Following the fish kill at the bottom reservoir at Harold Road earlier this year, members of the Environment Agency fisheries team attended the reservoir today (Tuesday 27/11/2018) to carry out a survey in order to assess the remaining fish stocks. The survey results are below:
Clive Vale Lower Reservoir Survey
Single sweep with a 75m seine net set by hand. The net was walked around the lake and drawn into the western bank.
Allowing for fish missed by the net and a percentage that will have escaped due to the lead line lifting on various unavoidable submerged features it would be reasonable to assume that our sample was representative of the overall stock in both health and diversity. A number of species, such as Tench, are difficult to net due to their tendency to hug the lake bed, likewise larger perch have a tendency to hide amongst the dense marginal vegetation. This should be taken into account when assessing the stock – just because we didn’t catch them doesn’t mean they aren’t there!
All fish caught in the survey appeared to be in very good health. There were no obvious outward signs of parasitic infestation or the lesions or gill necrosis that may indicate some diseases. None of the fish appeared visually malnourished or stunted.
Species found on the survey are as follows, with details of size and numbers below;
Roach, Rudd, Bream, Perch, carp (mirror & common) and hybrids (carpxcrucian / brown goldfish)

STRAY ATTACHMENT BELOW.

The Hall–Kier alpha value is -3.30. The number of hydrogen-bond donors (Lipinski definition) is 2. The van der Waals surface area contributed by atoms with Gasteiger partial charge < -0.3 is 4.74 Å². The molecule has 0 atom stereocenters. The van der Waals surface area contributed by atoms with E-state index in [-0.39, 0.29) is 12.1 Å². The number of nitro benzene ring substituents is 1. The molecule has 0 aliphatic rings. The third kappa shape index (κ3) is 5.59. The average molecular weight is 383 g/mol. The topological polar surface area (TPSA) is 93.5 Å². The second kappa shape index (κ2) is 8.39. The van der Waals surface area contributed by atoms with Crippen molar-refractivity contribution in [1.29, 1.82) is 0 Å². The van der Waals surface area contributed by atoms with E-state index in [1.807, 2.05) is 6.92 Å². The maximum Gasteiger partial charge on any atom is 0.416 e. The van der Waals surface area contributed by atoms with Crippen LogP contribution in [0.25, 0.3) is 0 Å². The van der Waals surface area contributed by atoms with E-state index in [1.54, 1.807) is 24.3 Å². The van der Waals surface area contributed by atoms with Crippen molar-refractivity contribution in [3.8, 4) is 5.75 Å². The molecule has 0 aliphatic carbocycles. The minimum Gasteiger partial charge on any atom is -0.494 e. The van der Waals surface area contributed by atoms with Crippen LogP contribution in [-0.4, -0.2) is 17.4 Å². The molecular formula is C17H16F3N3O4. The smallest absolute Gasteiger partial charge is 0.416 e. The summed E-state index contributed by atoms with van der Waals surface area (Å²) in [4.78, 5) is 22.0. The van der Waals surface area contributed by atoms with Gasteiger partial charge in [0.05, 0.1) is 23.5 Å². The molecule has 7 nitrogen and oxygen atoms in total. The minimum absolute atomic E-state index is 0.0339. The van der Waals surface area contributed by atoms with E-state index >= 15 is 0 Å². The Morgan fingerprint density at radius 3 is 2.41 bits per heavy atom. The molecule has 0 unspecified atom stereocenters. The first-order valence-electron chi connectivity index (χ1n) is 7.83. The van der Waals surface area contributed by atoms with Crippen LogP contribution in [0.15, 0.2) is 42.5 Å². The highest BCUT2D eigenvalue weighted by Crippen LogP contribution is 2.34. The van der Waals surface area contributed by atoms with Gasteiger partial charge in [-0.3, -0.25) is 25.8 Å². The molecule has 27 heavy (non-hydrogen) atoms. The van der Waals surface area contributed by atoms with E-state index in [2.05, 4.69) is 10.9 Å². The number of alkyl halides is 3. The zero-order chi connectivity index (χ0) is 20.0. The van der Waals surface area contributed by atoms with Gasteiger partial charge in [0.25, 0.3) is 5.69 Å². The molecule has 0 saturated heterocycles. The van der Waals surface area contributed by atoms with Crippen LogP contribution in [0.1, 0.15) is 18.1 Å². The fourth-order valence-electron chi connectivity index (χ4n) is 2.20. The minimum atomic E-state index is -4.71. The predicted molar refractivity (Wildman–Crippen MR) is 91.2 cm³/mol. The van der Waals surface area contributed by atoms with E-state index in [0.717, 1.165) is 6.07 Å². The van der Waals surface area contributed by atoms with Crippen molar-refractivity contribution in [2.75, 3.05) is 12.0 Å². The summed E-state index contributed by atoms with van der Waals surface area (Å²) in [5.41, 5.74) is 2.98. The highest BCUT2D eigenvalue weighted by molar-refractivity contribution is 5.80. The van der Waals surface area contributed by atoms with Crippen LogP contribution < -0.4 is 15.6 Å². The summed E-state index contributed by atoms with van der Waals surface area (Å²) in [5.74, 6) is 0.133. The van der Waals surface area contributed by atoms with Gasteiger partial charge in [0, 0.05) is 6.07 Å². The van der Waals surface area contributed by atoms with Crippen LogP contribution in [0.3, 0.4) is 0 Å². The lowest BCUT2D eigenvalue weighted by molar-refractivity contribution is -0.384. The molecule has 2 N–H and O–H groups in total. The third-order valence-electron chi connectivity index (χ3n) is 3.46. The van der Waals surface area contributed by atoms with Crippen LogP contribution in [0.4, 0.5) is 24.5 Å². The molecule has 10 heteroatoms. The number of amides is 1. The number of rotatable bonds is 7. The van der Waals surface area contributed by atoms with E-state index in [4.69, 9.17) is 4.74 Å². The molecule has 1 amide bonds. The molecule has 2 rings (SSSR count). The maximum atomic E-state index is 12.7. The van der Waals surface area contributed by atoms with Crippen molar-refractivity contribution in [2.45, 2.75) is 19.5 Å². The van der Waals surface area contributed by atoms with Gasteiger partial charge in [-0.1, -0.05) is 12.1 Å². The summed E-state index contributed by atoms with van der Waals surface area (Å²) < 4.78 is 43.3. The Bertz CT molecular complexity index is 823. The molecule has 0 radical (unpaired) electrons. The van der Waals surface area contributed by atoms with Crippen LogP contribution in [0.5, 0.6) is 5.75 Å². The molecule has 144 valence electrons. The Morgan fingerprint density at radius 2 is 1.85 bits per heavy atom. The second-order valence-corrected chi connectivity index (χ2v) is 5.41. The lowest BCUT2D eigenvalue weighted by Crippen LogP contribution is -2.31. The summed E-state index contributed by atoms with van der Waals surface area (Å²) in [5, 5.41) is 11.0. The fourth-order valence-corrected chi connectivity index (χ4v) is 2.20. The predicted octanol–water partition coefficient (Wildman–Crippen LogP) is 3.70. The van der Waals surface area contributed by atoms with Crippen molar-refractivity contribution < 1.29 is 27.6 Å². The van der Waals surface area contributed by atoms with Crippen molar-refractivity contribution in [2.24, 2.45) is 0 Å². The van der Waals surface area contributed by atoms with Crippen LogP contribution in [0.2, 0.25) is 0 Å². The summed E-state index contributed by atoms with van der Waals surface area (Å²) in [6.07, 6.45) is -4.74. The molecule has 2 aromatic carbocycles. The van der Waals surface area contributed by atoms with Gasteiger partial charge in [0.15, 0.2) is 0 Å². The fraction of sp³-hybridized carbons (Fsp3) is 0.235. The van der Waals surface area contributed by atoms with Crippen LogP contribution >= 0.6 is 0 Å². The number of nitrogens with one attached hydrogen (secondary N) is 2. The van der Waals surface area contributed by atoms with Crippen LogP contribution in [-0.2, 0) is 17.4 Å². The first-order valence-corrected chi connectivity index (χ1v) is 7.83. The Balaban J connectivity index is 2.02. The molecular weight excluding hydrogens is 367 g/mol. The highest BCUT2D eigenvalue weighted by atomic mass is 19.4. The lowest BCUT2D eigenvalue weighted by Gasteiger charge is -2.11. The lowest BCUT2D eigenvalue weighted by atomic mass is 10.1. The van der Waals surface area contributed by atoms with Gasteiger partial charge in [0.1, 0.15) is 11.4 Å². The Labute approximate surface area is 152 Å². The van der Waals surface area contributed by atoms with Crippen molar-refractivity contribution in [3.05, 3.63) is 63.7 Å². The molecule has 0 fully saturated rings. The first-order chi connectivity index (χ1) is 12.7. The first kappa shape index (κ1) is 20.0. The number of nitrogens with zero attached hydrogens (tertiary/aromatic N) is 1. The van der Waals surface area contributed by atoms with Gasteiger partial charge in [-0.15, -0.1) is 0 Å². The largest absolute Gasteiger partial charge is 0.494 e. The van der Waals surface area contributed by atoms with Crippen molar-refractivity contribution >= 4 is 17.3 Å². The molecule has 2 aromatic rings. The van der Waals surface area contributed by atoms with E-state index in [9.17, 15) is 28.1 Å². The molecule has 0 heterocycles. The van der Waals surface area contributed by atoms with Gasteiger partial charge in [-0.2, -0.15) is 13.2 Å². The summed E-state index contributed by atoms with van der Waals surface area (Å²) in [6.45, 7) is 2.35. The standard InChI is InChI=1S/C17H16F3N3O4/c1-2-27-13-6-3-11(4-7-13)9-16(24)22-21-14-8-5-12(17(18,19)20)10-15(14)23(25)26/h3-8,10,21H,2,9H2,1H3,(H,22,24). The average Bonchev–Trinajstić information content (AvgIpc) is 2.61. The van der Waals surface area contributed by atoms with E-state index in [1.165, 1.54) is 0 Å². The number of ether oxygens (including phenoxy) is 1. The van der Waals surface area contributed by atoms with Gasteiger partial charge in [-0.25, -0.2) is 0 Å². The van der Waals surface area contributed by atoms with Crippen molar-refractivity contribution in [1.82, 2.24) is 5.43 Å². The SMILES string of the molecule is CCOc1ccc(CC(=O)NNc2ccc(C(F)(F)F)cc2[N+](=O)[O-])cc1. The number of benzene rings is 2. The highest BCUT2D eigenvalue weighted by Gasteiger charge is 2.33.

Species Numbers Weights
Carp (mirrors & commons) 24 3lb – 15lb 4oz (16 of these were 5lb or above)
Brown Goldfish / Crucian Hybrids (also known as F1’s) 70 1-3.5lb
Mixed smaller fish (roach, rudd, skimmer bream, perch, roach/bream hybrids) 56 x nets full (approximate 7lb per net) 392 – 400lb
Using some very rudimentary maths It is estimated that in a single net we had around 630-640lb of fish. If we make the very optimistic estimation that that could be around 40% of the total stock (realistically it was likely to be lower than that) we could estimate that the stocking density of the lake could be in the region of 1,600lb. Although this is in no way an exact science I would certainly say that there is a perfectly sufficient stock for it to continue to be a thriving fishery. It could be that the volume of fish removed by the unfortunate events of the summer has actually benefitted the remaining stock.
All in all, an excellent result
Selection of Pictures taken on the day